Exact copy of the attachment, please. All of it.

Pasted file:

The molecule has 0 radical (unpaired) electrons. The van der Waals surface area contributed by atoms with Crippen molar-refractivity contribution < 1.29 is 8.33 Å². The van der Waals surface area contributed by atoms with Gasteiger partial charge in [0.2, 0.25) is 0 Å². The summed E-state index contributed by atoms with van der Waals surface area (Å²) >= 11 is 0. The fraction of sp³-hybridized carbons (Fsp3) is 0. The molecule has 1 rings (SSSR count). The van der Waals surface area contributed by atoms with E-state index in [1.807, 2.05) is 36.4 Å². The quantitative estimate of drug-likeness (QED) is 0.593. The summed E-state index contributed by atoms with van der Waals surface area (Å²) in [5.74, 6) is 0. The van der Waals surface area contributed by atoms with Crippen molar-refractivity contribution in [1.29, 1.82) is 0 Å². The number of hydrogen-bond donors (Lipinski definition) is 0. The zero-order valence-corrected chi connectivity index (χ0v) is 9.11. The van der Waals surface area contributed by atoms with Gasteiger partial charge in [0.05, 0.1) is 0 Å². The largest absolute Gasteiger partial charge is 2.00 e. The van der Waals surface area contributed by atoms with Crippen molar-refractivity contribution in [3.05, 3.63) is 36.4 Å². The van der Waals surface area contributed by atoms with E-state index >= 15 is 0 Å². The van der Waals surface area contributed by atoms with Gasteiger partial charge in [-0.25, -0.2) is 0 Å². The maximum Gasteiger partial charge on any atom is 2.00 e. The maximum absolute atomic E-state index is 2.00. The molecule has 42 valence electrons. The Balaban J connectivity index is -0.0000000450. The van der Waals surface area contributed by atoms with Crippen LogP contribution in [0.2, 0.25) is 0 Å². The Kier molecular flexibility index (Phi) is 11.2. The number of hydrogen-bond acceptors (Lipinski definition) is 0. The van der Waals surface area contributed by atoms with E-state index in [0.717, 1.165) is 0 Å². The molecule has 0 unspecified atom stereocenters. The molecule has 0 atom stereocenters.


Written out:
The molecule has 0 radical (unpaired) electrons. The van der Waals surface area contributed by atoms with Crippen molar-refractivity contribution < 1.29 is 8.33 Å². The van der Waals surface area contributed by atoms with Gasteiger partial charge in [0.2, 0.25) is 0 Å². The summed E-state index contributed by atoms with van der Waals surface area (Å²) >= 11 is 0. The fraction of sp³-hybridized carbons (Fsp3) is 0. The molecule has 1 rings (SSSR count). The van der Waals surface area contributed by atoms with E-state index in [1.807, 2.05) is 36.4 Å². The quantitative estimate of drug-likeness (QED) is 0.593. The summed E-state index contributed by atoms with van der Waals surface area (Å²) in [5.74, 6) is 0. The van der Waals surface area contributed by atoms with Crippen molar-refractivity contribution in [1.29, 1.82) is 0 Å². The number of hydrogen-bond donors (Lipinski definition) is 0. The zero-order valence-corrected chi connectivity index (χ0v) is 9.11. The van der Waals surface area contributed by atoms with Gasteiger partial charge in [0.05, 0.1) is 0 Å². The largest absolute Gasteiger partial charge is 2.00 e. The van der Waals surface area contributed by atoms with Crippen molar-refractivity contribution in [3.05, 3.63) is 36.4 Å². The van der Waals surface area contributed by atoms with E-state index >= 15 is 0 Å². The van der Waals surface area contributed by atoms with Gasteiger partial charge in [-0.25, -0.2) is 0 Å². The maximum Gasteiger partial charge on any atom is 2.00 e. The maximum absolute atomic E-state index is 2.00. The molecule has 42 valence electrons. The Balaban J connectivity index is -0.0000000450. The van der Waals surface area contributed by atoms with Crippen LogP contribution in [0.2, 0.25) is 0 Å². The Kier molecular flexibility index (Phi) is 11.2. The number of hydrogen-bond acceptors (Lipinski definition) is 0. The van der Waals surface area contributed by atoms with E-state index in [0.717, 1.165) is 0 Å². The molecule has 0 unspecified atom stereocenters. The molecule has 0 atom stereocenters.